I’m giving a series of lectures this semester combining graphical models and some elements of nonparametric statistics. The intent is to build up to the theory of discrete matrix factorisation and its many variations. The lectures start on 27th July and are mostly given weekly. Weekly details are given in the calendar too. The slides are on the Monash share drive under “Wray’s Slides” so if you are at Monash, do a search on Google drive to find them. If you cannot find them, email me for access.

**Motivating Probability and Decision Models**, Lecture 1, 27/07/17, Wray Buntine

This is an introduction to motivation for using Bayesian methods, these days called “full probability modelling” by the cognoscenti, to avoid prior cultish associations and implications. We will look at modelling, causality, probability as frequency, and axiomatic underpinnings for reasoning, decisions, and belief . The importance of priors and computation form the basis of this.

No lectures 03/08 (writing for ACML) and 10/08 (attending ICML).

**Information and working with Independence**, Lecture 2, 17/08/17, Wray Buntine

This will continue with information (entropy) left over from the previous lecture. Then we will look at the definition of independence and the some independence models, including its relationship with causality. Basic directed and undirected models will be introduced. Some example problems will be presented (simply) to tie these together: simple bucket search, bandits, graph colouring and causal reasoning.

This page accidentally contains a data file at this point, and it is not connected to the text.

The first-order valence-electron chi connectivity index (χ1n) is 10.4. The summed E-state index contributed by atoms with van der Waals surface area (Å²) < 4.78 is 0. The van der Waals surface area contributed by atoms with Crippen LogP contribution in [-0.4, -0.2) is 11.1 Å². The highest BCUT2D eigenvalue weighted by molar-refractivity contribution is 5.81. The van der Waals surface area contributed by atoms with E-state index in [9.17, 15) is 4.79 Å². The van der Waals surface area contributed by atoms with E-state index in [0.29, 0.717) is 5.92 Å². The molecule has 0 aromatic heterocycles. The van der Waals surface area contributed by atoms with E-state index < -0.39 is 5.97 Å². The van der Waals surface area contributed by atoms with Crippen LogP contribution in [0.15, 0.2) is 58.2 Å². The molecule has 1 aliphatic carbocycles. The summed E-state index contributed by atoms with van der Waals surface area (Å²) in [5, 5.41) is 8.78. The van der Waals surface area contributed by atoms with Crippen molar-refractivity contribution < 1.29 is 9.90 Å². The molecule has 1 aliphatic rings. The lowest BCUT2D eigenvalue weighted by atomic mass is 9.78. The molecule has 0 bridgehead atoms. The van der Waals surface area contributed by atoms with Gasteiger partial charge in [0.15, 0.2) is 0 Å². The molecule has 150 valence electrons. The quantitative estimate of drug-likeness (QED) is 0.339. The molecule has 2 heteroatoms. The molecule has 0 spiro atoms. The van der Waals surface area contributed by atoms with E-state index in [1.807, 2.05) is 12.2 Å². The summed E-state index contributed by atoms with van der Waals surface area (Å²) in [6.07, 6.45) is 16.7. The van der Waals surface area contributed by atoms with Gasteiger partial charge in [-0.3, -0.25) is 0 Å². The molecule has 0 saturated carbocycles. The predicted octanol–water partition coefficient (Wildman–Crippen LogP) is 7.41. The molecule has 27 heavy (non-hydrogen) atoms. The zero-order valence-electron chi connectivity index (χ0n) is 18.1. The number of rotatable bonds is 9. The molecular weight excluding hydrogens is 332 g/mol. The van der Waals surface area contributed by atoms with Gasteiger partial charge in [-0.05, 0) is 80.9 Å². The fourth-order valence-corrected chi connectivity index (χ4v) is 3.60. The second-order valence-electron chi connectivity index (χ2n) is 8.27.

**Directed and Undirected Independence Models**, Lecture 3, 31/08/17, Wray Buntine

We will develop the basic properties and results for directed and undirected graphical models. This includes testing for independence, developing the corresponding functional form, and understanding probability operations such as marginalising and conditioning. To complete this section, we will also investigate operations on clique trees, to illustrate the principles. We will not do full graphical model inference.

**Basic Distributions and Poisson Processes**, Lecture 4, 07/09/17, Wray Buntine

We review the standard discrete distributions, relationships, properties and conjugate distributions. This includes deriving the Poisson distribution as an infinitely divisible distribution on natural numbers with a fixed rate. Then we introduce Poisson point processes as a model of stochastic processes. We show how they behave in both the discrete and continuous case, and how they have both constructive and axiomatic definitions. The same definitions can be extended to any infinitely divisible distributions, so we use this to introduce the gamma process. We illustrate Bayesian operations for the gamma process: data likelihoods, conditioning on discrete evidence and marginalising.

No lectures the following two weeks, 14th and 21st September, as I will be on travel.